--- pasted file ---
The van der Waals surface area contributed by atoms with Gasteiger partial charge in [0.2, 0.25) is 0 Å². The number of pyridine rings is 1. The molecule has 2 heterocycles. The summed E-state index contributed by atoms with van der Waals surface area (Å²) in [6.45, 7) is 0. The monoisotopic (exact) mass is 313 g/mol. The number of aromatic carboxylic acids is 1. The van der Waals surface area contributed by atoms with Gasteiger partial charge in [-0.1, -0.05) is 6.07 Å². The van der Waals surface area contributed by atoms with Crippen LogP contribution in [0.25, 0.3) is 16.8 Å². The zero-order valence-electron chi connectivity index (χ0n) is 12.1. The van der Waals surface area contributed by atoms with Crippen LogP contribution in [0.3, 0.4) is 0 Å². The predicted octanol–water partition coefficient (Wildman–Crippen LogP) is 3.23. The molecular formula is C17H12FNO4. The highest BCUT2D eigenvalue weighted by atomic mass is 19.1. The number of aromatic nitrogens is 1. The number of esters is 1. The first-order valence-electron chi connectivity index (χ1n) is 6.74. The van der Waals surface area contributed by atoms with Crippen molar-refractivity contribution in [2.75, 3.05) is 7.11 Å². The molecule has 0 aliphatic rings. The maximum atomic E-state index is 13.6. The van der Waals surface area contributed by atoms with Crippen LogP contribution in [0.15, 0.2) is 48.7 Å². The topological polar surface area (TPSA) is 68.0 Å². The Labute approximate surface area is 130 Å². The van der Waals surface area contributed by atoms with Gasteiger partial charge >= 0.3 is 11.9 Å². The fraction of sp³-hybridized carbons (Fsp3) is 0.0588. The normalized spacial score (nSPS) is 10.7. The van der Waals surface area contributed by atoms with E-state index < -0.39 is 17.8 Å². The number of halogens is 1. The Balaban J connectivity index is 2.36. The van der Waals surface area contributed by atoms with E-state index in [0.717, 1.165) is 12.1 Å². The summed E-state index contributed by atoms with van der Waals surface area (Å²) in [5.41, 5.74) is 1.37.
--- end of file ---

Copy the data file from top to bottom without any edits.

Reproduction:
The van der Waals surface area contributed by atoms with Gasteiger partial charge in [0.2, 0.25) is 0 Å². The number of pyridine rings is 1. The molecule has 2 heterocycles. The summed E-state index contributed by atoms with van der Waals surface area (Å²) in [6.45, 7) is 0. The monoisotopic (exact) mass is 313 g/mol. The number of aromatic carboxylic acids is 1. The van der Waals surface area contributed by atoms with Gasteiger partial charge in [-0.1, -0.05) is 6.07 Å². The van der Waals surface area contributed by atoms with Crippen LogP contribution in [0.25, 0.3) is 16.8 Å². The zero-order valence-electron chi connectivity index (χ0n) is 12.1. The van der Waals surface area contributed by atoms with Crippen LogP contribution in [0.3, 0.4) is 0 Å². The predicted octanol–water partition coefficient (Wildman–Crippen LogP) is 3.23. The molecular formula is C17H12FNO4. The highest BCUT2D eigenvalue weighted by atomic mass is 19.1. The number of aromatic nitrogens is 1. The number of esters is 1. The first-order valence-electron chi connectivity index (χ1n) is 6.74. The van der Waals surface area contributed by atoms with Crippen molar-refractivity contribution in [2.75, 3.05) is 7.11 Å². The molecule has 0 aliphatic rings. The maximum atomic E-state index is 13.6. The van der Waals surface area contributed by atoms with Crippen LogP contribution in [0.15, 0.2) is 48.7 Å². The topological polar surface area (TPSA) is 68.0 Å². The Labute approximate surface area is 130 Å². The van der Waals surface area contributed by atoms with Gasteiger partial charge >= 0.3 is 11.9 Å². The fraction of sp³-hybridized carbons (Fsp3) is 0.0588. The normalized spacial score (nSPS) is 10.7. The van der Waals surface area contributed by atoms with E-state index < -0.39 is 17.8 Å². The number of halogens is 1. The Balaban J connectivity index is 2.36. The van der Waals surface area contributed by atoms with E-state index in [0.717, 1.165) is 12.1 Å². The summed E-state index contributed by atoms with van der Waals surface area (Å²) in [5.41, 5.74) is 1.37.